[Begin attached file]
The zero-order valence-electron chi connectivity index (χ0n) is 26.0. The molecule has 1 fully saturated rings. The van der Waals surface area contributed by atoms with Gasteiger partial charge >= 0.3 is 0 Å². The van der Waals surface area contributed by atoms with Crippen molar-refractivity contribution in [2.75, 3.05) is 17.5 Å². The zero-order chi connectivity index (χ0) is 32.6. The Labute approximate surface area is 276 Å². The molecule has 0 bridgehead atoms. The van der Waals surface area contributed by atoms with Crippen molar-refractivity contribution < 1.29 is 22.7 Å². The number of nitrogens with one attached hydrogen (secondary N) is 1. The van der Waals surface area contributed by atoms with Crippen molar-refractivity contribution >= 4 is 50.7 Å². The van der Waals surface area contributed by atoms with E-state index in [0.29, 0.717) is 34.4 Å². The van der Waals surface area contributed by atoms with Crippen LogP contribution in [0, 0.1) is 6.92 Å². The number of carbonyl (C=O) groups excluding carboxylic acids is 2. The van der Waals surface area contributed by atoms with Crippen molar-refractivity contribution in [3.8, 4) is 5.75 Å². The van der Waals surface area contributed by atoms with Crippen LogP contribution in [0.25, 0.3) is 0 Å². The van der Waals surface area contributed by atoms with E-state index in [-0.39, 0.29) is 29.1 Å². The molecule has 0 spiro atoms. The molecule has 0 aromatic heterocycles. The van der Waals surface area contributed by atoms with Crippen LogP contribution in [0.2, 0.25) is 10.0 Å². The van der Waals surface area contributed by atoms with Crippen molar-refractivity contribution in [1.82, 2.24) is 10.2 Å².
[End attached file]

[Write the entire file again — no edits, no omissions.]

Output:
The zero-order valence-electron chi connectivity index (χ0n) is 26.0. The molecule has 1 fully saturated rings. The van der Waals surface area contributed by atoms with Gasteiger partial charge >= 0.3 is 0 Å². The van der Waals surface area contributed by atoms with Crippen molar-refractivity contribution in [2.75, 3.05) is 17.5 Å². The zero-order chi connectivity index (χ0) is 32.6. The Labute approximate surface area is 276 Å². The molecule has 0 bridgehead atoms. The van der Waals surface area contributed by atoms with Crippen molar-refractivity contribution < 1.29 is 22.7 Å². The number of nitrogens with one attached hydrogen (secondary N) is 1. The van der Waals surface area contributed by atoms with Crippen molar-refractivity contribution >= 4 is 50.7 Å². The van der Waals surface area contributed by atoms with E-state index in [0.29, 0.717) is 34.4 Å². The van der Waals surface area contributed by atoms with Crippen LogP contribution in [0, 0.1) is 6.92 Å². The number of carbonyl (C=O) groups excluding carboxylic acids is 2. The van der Waals surface area contributed by atoms with Crippen molar-refractivity contribution in [3.8, 4) is 5.75 Å². The van der Waals surface area contributed by atoms with Crippen LogP contribution in [0.25, 0.3) is 0 Å². The van der Waals surface area contributed by atoms with E-state index in [-0.39, 0.29) is 29.1 Å². The molecule has 0 spiro atoms. The molecule has 0 aromatic heterocycles. The van der Waals surface area contributed by atoms with Crippen LogP contribution in [0.2, 0.25) is 10.0 Å². The van der Waals surface area contributed by atoms with Crippen molar-refractivity contribution in [1.82, 2.24) is 10.2 Å².